DEZIDERIU Constructed of copper rings, those used to hang curtains.

DIA Dia Pazon (Mexico).

DIAMANDI What remains on the plate after the fish has been eaten.

DIDA Dida, Trida, Cvartida, like Adina, Didina, Tridina. Also possible are Decida, Dodecida.

DIDO and Aeneas, by Purcell. Chorus in the echo, lascivious tears.

DIETRICH Carriage perfect, hairstyle asymmetrical, somber line to the neck, statuary profile, hairy little finger snug in a silver ring, monogrammed . . ..

DIMITRIE He sent her a terrible letter: “I loved you with all my heart. You didn’t understand. There was no sacrifice I would not have made for you. I adored you. Now, I understand that everything is over. My heart is torn, I drown in my tears. I beg you, send my letters back. Please include the golden charm (the other you may keep, in my memory). Send me the blue comb and the other things I gave when I thought you were different than you really are, the box with pyrography, the silk scarf, the garter case, the beige dress, the necklace and gloves. Life without you has no meaning. Meaningless as well the memories you have of me. I am sure they will torture you. It would not be bad if you sent back the three volumes of Teodoreanu (no longer available in bookstores) and the felt hat. Even though they are passed from fashion, send them back to me, the fact that I gave them to you during a day of enchantment rekindles my passion, and reopens my wounds. I hope you will keep the purple hatband, a symbol of mutual understanding between two happy lovers. Yours, forever, D.”

DINEU (Unattested) Official or intimate.

DINORAH Like Cinerama.

DIOPHANÉ If the child were a gun, the bullet would start off, stop halfway down the barrel for a moment, then race toward the target.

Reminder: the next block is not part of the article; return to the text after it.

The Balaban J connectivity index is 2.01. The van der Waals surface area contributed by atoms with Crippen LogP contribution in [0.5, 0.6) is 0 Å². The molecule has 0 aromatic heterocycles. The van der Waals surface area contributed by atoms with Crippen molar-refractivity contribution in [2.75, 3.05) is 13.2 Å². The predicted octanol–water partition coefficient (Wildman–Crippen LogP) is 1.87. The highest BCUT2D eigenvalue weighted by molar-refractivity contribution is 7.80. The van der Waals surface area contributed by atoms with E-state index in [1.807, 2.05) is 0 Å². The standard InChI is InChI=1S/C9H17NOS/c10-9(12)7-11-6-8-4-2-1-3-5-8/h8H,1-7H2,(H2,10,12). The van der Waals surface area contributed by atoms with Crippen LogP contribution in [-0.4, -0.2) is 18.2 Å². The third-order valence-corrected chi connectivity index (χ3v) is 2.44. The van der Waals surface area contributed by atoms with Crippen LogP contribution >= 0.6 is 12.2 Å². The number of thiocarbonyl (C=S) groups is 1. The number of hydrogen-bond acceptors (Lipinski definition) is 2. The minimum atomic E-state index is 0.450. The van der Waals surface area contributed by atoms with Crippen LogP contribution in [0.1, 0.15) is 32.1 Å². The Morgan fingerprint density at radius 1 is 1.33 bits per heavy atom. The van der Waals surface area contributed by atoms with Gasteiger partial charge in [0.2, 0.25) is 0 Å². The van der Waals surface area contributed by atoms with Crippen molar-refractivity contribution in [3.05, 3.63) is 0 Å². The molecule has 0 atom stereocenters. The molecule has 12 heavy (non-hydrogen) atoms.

DIONA Diona, my cat, loves milk, drawers, silks. A spendthrift. I imagine she will enjoy travel and mud baths.

ELVIS Elvis MacPherson, saxophone player.

ELVIRA A perfectly healthy name. An Elvira often travels. She takes shelter in the poor rooms of student geniuses. At the age of thirty, unable to travel any more, she became a switchboard operator at Victoria, and she had moments of happiness connecting with Paris, Geneva, and Buenos Aires. She knew Brâncuși. She loved Pallady.

ERMILIU In trolley 83, which I boarded so to arrive at the Gara de Nord before the express, the stories of Enache (cf. the name!) followed me insistently. At Visarion a middle-aged woman got on, blonde, with a large chest like a pigeon’s. She sat in the seats reserved for the elderly, not knowing that, only one seat behind, her biography, presumed but as precise as her type of woman, unrolled like a ribbon beneath my brow: Mady was born in the slums of Chibrit, forty years ago. As a child, her family taught her the rules of a hard life. Her father once punched her mother, leaving her bathed in blood; she learned to lie early, proved herself a good student of the celebrated Madame Doicescu, the midwife, Didina Melidoneanu, and Apasia Teodorescu. At fifteen she ran away from home with the postman, who left her two weeks later, to run by himself to another address. At the school for seamstresses, she performed several daring thefts from the other girls’ coffers. No one would have known a thing if a schoolmate hadn’t caught her transmitting a coat to a soldier. Expelled, she did not want to leave school, for fear of her mother. She attempted suicide. At eighteen, she married Corporal Dogaru, wounded in the war of 1916. The age difference (twenty years) provided the bad match with memorable scenes. Dogaru found her in bed with her cousin, and being as cruel as he was demented, he yanked on her hair until she stopped reacting. The poor woman reformed. The husband idolized her, moved by her good behavior, another two weeks. At the start of the third, one Monday at lunch, Dogaru was found dead of a stroke. The coroner, Matei Alexandrescu, her former accomplice in the trade school thefts, mistook gas for cerebral aneurysm.